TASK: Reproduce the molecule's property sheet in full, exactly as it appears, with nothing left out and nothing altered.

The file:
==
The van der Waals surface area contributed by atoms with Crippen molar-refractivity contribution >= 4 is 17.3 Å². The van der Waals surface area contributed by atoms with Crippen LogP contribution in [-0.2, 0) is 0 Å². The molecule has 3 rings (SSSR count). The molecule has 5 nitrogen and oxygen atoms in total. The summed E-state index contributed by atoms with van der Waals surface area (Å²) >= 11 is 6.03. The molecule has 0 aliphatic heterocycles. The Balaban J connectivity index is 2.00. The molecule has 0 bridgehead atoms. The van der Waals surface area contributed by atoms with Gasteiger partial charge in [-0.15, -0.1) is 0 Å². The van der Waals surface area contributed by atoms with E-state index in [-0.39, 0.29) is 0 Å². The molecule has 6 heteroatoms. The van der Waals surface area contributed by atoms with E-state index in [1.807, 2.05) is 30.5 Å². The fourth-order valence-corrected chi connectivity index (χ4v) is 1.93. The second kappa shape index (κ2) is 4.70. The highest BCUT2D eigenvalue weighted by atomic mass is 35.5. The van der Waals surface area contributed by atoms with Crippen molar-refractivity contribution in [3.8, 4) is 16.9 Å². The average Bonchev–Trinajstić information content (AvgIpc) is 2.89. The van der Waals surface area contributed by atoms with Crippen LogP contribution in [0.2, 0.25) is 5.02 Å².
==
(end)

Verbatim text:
The van der Waals surface area contributed by atoms with Crippen molar-refractivity contribution >= 4 is 17.3 Å². The van der Waals surface area contributed by atoms with Crippen LogP contribution in [-0.2, 0) is 0 Å². The molecule has 3 rings (SSSR count). The molecule has 5 nitrogen and oxygen atoms in total. The summed E-state index contributed by atoms with van der Waals surface area (Å²) >= 11 is 6.03. The molecule has 0 aliphatic heterocycles. The Balaban J connectivity index is 2.00. The molecule has 0 bridgehead atoms. The van der Waals surface area contributed by atoms with Gasteiger partial charge in [-0.15, -0.1) is 0 Å². The van der Waals surface area contributed by atoms with E-state index in [-0.39, 0.29) is 0 Å². The molecule has 6 heteroatoms. The van der Waals surface area contributed by atoms with E-state index in [1.807, 2.05) is 30.5 Å². The fourth-order valence-corrected chi connectivity index (χ4v) is 1.93. The second kappa shape index (κ2) is 4.70. The highest BCUT2D eigenvalue weighted by atomic mass is 35.5. The van der Waals surface area contributed by atoms with Crippen molar-refractivity contribution in [3.8, 4) is 16.9 Å². The average Bonchev–Trinajstić information content (AvgIpc) is 2.89. The van der Waals surface area contributed by atoms with Crippen LogP contribution in [0.2, 0.25) is 5.02 Å².